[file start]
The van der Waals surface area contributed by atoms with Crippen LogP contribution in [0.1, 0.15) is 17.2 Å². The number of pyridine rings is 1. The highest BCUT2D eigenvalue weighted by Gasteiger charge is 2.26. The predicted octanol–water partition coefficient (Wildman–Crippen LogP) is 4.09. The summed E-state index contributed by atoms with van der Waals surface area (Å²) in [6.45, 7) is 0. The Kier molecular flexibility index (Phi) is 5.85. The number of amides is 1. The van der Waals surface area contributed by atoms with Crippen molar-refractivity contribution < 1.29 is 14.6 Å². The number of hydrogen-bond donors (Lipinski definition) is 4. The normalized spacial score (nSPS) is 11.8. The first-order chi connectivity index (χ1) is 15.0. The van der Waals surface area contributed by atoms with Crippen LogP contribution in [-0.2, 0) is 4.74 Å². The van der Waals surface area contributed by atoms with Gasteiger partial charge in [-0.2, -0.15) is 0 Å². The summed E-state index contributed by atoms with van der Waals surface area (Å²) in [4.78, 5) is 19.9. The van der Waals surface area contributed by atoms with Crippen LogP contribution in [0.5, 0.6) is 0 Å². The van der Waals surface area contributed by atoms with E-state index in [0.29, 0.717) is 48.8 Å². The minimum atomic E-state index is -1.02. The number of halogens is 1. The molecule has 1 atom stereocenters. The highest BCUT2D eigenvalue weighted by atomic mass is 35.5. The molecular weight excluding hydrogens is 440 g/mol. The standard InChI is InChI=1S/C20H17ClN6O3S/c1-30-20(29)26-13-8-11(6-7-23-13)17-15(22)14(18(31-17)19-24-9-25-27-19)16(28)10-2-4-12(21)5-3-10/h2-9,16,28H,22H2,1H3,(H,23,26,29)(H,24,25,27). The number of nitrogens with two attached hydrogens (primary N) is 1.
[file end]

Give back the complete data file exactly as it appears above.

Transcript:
The van der Waals surface area contributed by atoms with Crippen LogP contribution in [0.1, 0.15) is 17.2 Å². The number of pyridine rings is 1. The highest BCUT2D eigenvalue weighted by Gasteiger charge is 2.26. The predicted octanol–water partition coefficient (Wildman–Crippen LogP) is 4.09. The summed E-state index contributed by atoms with van der Waals surface area (Å²) in [6.45, 7) is 0. The Kier molecular flexibility index (Phi) is 5.85. The number of amides is 1. The van der Waals surface area contributed by atoms with Crippen molar-refractivity contribution < 1.29 is 14.6 Å². The number of hydrogen-bond donors (Lipinski definition) is 4. The normalized spacial score (nSPS) is 11.8. The first-order chi connectivity index (χ1) is 15.0. The van der Waals surface area contributed by atoms with Crippen LogP contribution in [-0.2, 0) is 4.74 Å². The van der Waals surface area contributed by atoms with Gasteiger partial charge in [-0.2, -0.15) is 0 Å². The summed E-state index contributed by atoms with van der Waals surface area (Å²) in [4.78, 5) is 19.9. The van der Waals surface area contributed by atoms with Crippen LogP contribution in [0.5, 0.6) is 0 Å². The van der Waals surface area contributed by atoms with E-state index in [0.29, 0.717) is 48.8 Å². The minimum atomic E-state index is -1.02. The number of halogens is 1. The molecule has 1 atom stereocenters. The highest BCUT2D eigenvalue weighted by atomic mass is 35.5. The molecular weight excluding hydrogens is 440 g/mol. The standard InChI is InChI=1S/C20H17ClN6O3S/c1-30-20(29)26-13-8-11(6-7-23-13)17-15(22)14(18(31-17)19-24-9-25-27-19)16(28)10-2-4-12(21)5-3-10/h2-9,16,28H,22H2,1H3,(H,23,26,29)(H,24,25,27). The number of nitrogens with two attached hydrogens (primary N) is 1.